Jia, L.G., Wang X.M., J.D. Shannon, J.B. Bjarnason & J.W. Fox. 1997. Function of disintegrin-like/cysteine-rich domain of atrolysin A: inhibition of platelet aggregation by recombinant protein and peptide antagonists. J. Biol. Chem. 272: 13094-13102.

Kamiguti, A.S., C.R.M. Hay, R.D.G. Theakston & M. Zuzel. 1996. Insights into the mechanism of hemorrhage caused by snake venom metalloproteinases. Toxicon 34: 627-642.

Kamiguti, A.S., M. Zuzel & R.D.G. Theakston. 1998. Snake venom metalloproteinases and disintegrins: interactions with cells. Braz. J. Mcd. Biol. Res. 31: 853-862.

Markland, F.S. 1998. Snake venoms and the hemostatic system. Toxicon 36: 1749-1800.

Matsui, T., Y. Fujimura & K. Titani. 2000. Shake venom proteases affecting hemostasis and thrombosis. Biochim. Biophys. Acta 1477: 146-156.

Niewiarowski, S., M.A. McLane, M. Kloczewiak & G.J. Stewart. 1994. Disintegrins and other naturally occurring antagonists of platelet fibrinogen receptors. Seminars in Haematology. 31: 289-300.

Rucavado, A., M. Soto, A.S. Kamiguti, R.D.G. Theakston, J.W. Fox, T. Escalante & J.M. Gutierrez. 2001. Characterization of aspercetin, a platelet aggregating component from the venom of the shake Bothrops asper which induces thrombocytopenia and potentiates metalloproteinase-induced hemorrhage. Thromb. Haemost. 85: 710-715.

Scarborough, R.M., J.W. Rose, M.A. Naughton, D.R. Phillips, L. Nannizzi, A. Arfsten, A.M. Campbell & I.F. Charo. 1993. Characterization of the integrin specificities of disintegrins isolated from American pit viper venoms. J. Biol. Chem. 268: 1058-1065.

Yeh, C.H., H.C. Peng & T.F. Huang. 1998 Accutin, a new disintegrin, inhibits angiogenesis in vitro and in vivo by acting as integrin aVb3 antagonist and inducing apoptosis. Blood 92:3 268-3 276.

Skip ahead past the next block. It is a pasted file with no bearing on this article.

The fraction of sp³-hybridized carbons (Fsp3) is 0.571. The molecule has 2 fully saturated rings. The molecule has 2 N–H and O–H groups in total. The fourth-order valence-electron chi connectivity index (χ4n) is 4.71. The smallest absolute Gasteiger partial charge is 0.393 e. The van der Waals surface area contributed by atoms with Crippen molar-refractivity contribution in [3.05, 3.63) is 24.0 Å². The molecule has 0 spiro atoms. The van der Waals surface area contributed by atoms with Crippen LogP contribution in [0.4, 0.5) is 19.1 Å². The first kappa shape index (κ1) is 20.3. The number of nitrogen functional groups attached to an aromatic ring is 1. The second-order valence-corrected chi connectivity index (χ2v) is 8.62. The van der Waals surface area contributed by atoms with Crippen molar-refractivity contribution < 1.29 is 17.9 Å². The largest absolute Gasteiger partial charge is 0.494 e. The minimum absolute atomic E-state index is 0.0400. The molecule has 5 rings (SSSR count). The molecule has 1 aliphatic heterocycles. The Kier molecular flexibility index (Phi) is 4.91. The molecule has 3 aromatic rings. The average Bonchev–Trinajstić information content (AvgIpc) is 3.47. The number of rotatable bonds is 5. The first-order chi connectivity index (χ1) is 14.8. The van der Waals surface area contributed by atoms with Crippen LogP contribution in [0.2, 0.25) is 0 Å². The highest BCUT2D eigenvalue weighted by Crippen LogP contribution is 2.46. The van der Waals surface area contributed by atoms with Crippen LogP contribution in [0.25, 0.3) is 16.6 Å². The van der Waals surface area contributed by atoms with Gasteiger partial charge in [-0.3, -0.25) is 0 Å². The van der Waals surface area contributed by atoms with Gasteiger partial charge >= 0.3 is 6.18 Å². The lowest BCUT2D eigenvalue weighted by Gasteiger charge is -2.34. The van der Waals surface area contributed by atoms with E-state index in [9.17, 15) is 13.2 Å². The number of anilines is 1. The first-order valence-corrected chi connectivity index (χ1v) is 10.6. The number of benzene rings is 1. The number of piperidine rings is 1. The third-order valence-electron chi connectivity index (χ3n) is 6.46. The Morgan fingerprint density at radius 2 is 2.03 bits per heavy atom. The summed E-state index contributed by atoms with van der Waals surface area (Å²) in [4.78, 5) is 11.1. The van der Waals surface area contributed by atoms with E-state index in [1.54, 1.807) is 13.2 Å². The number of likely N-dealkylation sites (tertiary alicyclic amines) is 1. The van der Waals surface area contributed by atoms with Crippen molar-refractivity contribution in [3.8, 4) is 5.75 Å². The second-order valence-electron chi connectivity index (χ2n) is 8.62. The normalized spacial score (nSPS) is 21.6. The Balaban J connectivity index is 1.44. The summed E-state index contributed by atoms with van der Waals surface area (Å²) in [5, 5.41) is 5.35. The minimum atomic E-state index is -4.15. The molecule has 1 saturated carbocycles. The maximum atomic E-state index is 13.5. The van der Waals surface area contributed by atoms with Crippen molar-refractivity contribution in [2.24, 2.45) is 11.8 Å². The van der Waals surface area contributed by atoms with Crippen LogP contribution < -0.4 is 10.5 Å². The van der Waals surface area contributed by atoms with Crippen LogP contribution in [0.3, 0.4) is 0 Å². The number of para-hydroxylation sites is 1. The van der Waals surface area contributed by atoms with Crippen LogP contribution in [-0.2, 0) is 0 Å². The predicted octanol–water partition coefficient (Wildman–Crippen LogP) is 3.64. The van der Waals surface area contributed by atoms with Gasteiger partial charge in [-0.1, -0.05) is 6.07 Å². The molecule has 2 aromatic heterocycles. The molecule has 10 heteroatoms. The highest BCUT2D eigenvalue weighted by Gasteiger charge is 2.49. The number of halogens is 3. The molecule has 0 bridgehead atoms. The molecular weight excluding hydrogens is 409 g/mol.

Zhou, Q., C. Dangelmaier & J.B. Smith. 1996. The hemorrhagin catrocollastatin inhibits collagen induced platelet aggregation by binding in collagen via its disintegrin-like domain. Biochem. Biophys. Res. Commun. 219: 720-726.

Adrian Pinto (1,2), Yamileth Angulo (1,2), Rafael Jimenez (3) and Bruno Lomonte (1,4)

(1) Instituto Clodomiro Picado, Facultad de Microbiologia,

(2) Departamento de Bioquimica, Escuela de Medicina, Universidad de Costa Rica, San Jose, Costa Rica;

(3) Laboratorio de Investigacion, Hospital Nacional de Ninos, Caja Costarricense de Seguro Social, San Jose, Costa Rica.

(4) Correspondence to: Bruno Lomonte, PhD, Instituto Clodomiro Picado, Facultad de Microbiologia, Universidad de Costa Rica, San Jose, Costa Rica, fax (+506) 292 0485, e-mail:

Received 21-VIII-2002. Corrected 14-III 2003. Accepted 29-III-2003.
COPYRIGHT 2003 Universidad de Costa Rica
No portion of this article can be reproduced without the express written permission from the copyright holder.
Copyright 2003 Gale, Cengage Learning. All rights reserved.

Article Details
Printer friendly Cite/link Email Feedback
Author:Pinto, Adrian; Angulo, Yamileth; Jimenez, Rafael; Lomonte, Bruno
Publication:Revista de Biologia Tropical
Date:Mar 1, 2003
Previous Article:Pharmacological activity of the essential oil of Satureja viminea (Lamiaceae).
Next Article:Occurrence of Rhabdadenia biflora (Apocynaceae) in swamps of the Colombian coast.

Terms of use | Privacy policy | Copyright © 2022 Farlex, Inc. | Feedback | For webmasters |